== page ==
Saturday, August 01, 2009

Cervical smear surgery 'given needlessly' to women with borderline results

Many women with borderline results are given invasive treatment which increases their chances of suffering complications in future pregnancies

Hundreds of women may undergo unnecessary surgery after cervical smear tests, it has emerged. Many women with borderline results are given invasive treatment which increases their chances of suffering complications in future pregnancies. A study in the British Medical Journal found many of these treatments are entirely pointless, as there may be no tumour, or it may so small that it would disappear naturally.

Some 2,700 women are diagnosed with cervical cancer every year, and around 1,000 die.

The NHS screens women aged 25 and above for signs of pre-cancerous cells that may develop into tumours. It claims screening saves around 4,500 lives a year. Many women with positive results are referred for a procedure known as a 'colposcopy' to carry out a more detailed investigation. In many cases lesions are found, and the patients are sent for an operation to remove abnormal tissue - even though it may not be cancerous.

Some doctors argue the operation should only happen if a biopsy proves it is cancerous. The BMJ research found that for those whose tests reveal only mild changes or borderline results, invasive treatment can do more harm than good.

The study concluded that while the colposcopy detected more serious lesions (known as cervical intraepithelial neoplasia or CIN) it could lead to overtreatment, because they could sometimes return to normal of their own accord.

The study of more than 4,000 British women aged 20-59 whose results showed borderline or mild abnormalities also revealed a higher rate of after-effects. These included pain, bleeding and complications in later pregnancies.

The study's authors stated: 'We conclude that there is no clear benefit of a policy of immediate colposcopy as although it detects more CIN grade II or more severe disease, it leads to a large number of referrals with no high-grade CIN, overtreatment with associated after effects in young women, and no clear psychological benefit.'


Australia: Fad-laden food religion well-entrenched at a major Melbourne hospital

FAST food giant McDonald's has been given the green light to sell Big Macs in Melbourne's new Royal Children's Hospital. But it will have to meet strict Australian-first menu guidelines.

The hospital's retail food policy revealed to the Herald Sun paves the way for several fast food chains to operate in the $1 billion hospital. They will be subject to a "traffic light" system where half their menu is made up of "green" healthy food such as fruit, vegetables and water. "Red" food, including chips, cannot form more than a fifth of the food on offer.

The decision follows a report revealing RCH staff were split over McDonald's, which opened in the existing hospital amid controversy in 1991. Many doctors believed the presence of McDonald's sent a bad health message, while others felt it was a boost for sick children.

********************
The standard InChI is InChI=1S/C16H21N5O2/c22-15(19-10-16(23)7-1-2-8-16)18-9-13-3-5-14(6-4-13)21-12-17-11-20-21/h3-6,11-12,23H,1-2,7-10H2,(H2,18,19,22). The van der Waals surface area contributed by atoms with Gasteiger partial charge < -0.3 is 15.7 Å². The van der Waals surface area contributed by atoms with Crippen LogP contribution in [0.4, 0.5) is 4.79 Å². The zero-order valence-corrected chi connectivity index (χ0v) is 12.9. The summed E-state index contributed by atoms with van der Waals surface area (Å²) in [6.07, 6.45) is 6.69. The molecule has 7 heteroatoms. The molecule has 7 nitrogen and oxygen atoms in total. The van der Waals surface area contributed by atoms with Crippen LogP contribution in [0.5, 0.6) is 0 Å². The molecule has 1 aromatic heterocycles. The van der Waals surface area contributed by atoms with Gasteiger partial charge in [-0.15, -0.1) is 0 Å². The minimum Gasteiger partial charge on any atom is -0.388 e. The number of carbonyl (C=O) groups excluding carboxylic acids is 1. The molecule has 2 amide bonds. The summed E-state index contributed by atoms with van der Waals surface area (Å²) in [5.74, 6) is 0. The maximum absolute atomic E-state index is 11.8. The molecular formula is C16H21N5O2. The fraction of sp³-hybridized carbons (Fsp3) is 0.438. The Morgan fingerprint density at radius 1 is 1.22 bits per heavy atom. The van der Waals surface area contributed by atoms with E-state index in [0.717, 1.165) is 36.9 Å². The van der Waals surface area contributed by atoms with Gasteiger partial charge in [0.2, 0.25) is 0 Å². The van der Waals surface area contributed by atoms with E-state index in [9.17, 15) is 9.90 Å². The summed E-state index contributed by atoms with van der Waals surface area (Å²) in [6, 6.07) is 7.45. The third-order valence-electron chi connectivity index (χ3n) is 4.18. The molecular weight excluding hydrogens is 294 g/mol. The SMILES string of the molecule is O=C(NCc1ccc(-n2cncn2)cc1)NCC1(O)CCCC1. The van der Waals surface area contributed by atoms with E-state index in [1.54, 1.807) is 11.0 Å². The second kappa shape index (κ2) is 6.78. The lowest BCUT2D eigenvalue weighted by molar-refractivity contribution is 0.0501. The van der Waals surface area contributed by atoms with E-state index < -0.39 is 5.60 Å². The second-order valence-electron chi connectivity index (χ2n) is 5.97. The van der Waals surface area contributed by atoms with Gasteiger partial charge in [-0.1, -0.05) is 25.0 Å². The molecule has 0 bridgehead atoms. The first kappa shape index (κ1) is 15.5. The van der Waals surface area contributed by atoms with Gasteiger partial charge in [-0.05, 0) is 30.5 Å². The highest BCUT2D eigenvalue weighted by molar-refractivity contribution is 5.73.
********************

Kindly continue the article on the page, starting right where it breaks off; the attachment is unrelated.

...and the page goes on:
But RCH chairman Tony Beddison said the policy - a first at an Australian hospital - encouraged healthy eating and allowed families to make their own choices. "It provides choice, it provides great variety for children and their families, but it also gives a very clear message about healthy eating," he said. [A totally misleading message, more like it. Does he know the huge amounts of fat and red meat that Eskimos eat and how they almost never get cardiovascular disease?]

"There is going to be no retailer excluded from the tender. "It will be up to the individual retailer to come forward with their plan. But those plans must comply with the traffic-light green, amber, red policy and they need to comply regardless of who they are. "Sick kids need to be nurtured and looked after, guided and helped. But above all, we need to think about their wellbeing. "As a hospital we need to provide leadership to the community. We will not be endorsing any of the tenants, but they will need to meet this policy." To earn a place in the hospital, restaurant menus must feature:

* At least 50 per cent "green" food, such as lean meat, fish, chicken, fruit, vegetables and plain water.

* No more than 30 per cent "amber" food, including ice cream, muesli and snack bars, canned fruit, diet drinks and fruit juice.

* "Red" foods - such as chips, deep fried foods, chocolate bars, lollies, chips and soft drinks - to make up no more than 20 per cent.

At least three food stores will operate in the new hospital, but there could be room for up to nine depending on the mix of plans received when the tender process opens next month. The hospital will conduct twice-yearly audits to enforce the rules.

The hospital did not want to tell families what to eat [except that they do], but Mr Beddison said the hospital policy could be adopted far more widely. "There is no doubt this policy has extensions into other parts of the community, particularly where children eat, such as tuck shops," he said.

He would not speculate on who the likely tenderers would be, but said no restaurants were involved in developing the policy.


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